By leveraging Azure AD Identity Protection you are able to use the signals provided by Microsoft and trigger “actions” – the signals can also be leveraged in your conditional access policies.
In this blogpost I will share my experiences with implementing Azure AD Privileged Identity Management (PIM). PIM is a service that enables you to manage, control, and monitor access to important resources in your Azure environment. These resources include resources in Azure AD, Azure, and other Microsoft Online Services like Exchange Online, SharePoint Online or Microsoft Intune.
PIM provides the following functionality:
Just-in-time privileged access to Azure AD and Azure resources
Assign time-bound access to resources using start and end dates
Require approval to activate privileged roles
Enforce multi-factor authentication to activate any role
Use justification to understand why users activate
Get notifications when privileged roles are activated
Conduct access reviews to ensure users still need roles
Download audit history for internal or external audit
licensing is tough and vague but something we must deal with while implementing
our solutions. I’m also aware that some of the features I describe on my blog
are only available in the most expensive licensing options Microsoft provides,
making some of the features I describe not usable for some of my readers.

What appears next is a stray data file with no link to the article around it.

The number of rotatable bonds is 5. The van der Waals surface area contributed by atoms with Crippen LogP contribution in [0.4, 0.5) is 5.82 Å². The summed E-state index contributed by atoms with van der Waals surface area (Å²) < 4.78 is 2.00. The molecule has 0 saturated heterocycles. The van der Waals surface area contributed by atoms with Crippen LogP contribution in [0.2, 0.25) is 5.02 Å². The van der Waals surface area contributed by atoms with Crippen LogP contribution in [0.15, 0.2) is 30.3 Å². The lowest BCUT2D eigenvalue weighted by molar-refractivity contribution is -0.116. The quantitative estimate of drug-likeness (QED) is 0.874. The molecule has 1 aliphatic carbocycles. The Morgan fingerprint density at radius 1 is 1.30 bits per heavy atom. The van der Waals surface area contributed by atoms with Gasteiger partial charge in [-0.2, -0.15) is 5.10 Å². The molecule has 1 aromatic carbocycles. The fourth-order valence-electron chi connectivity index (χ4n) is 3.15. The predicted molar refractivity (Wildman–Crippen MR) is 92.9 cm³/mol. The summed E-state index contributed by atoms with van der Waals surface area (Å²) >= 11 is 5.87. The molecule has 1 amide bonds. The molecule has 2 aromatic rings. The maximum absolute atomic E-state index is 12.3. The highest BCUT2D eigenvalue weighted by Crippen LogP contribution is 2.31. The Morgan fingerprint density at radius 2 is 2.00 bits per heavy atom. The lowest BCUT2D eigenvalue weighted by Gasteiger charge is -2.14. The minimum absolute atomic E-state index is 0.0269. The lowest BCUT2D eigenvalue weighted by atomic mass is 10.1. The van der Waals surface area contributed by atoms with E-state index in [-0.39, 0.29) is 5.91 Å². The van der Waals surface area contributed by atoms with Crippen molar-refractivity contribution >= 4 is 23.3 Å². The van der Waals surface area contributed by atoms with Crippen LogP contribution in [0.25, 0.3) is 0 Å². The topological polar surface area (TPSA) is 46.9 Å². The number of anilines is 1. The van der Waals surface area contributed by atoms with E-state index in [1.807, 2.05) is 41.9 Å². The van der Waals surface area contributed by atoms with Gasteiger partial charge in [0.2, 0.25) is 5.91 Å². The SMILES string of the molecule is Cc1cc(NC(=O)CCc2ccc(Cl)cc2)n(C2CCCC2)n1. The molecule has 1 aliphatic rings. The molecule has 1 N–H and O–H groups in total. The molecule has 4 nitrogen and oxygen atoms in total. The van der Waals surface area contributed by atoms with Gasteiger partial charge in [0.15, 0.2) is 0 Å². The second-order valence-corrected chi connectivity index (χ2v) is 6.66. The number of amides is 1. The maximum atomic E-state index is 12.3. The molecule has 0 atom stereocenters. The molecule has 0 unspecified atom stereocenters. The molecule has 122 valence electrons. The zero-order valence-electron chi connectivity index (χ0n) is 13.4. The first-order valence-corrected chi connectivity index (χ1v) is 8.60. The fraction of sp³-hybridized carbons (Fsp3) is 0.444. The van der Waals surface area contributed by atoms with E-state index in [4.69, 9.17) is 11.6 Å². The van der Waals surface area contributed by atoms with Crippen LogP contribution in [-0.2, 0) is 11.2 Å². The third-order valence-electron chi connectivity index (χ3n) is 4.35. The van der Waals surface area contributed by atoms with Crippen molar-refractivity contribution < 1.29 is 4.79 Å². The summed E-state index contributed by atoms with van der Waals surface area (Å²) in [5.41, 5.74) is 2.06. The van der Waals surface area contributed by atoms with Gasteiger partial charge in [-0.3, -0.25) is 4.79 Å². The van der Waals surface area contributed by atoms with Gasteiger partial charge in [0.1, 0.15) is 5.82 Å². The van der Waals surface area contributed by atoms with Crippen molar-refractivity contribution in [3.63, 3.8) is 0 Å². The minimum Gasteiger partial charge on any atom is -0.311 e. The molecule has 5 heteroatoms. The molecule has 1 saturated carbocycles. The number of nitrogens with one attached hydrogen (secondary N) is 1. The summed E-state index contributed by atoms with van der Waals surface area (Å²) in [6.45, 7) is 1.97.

administer Microsoft 365 services like Azure Active Directory (AzureAD),
Exchange Online (EXO), SharePoint Online (SPO), Intune and many other products
the license requirements for your administrative accounts are extra vague. I’ve
Microsoft in December last year to clarify this, but until now no response
some fragmented information available in the Microsoft documentation, that in
combination with some other information to be found on the internet, like on
twitter concludes that the license requirements are indeed very vague and could
really use some official documentation from Microsoft to clear things up.
in known, is that when asked about licensing requirements for the online
services provided by Microsoft the statement returned is: “When the user benefits from
the service, a license is required”
see what I found available online and see if it makes sense in some way…
as a modern workplace consultant also means that sometimes you have to go deep
into Exchange Online options in order to make sure that (sensitive) data of
your customer doesn’t leave the organization without the proper security
measurements taken. In the Microsoft documentation titled: “Best
practices for configuring EOP and Office 365 ATP“, the recommended
settings for both Standard and Strict states that Auto-forwarding to external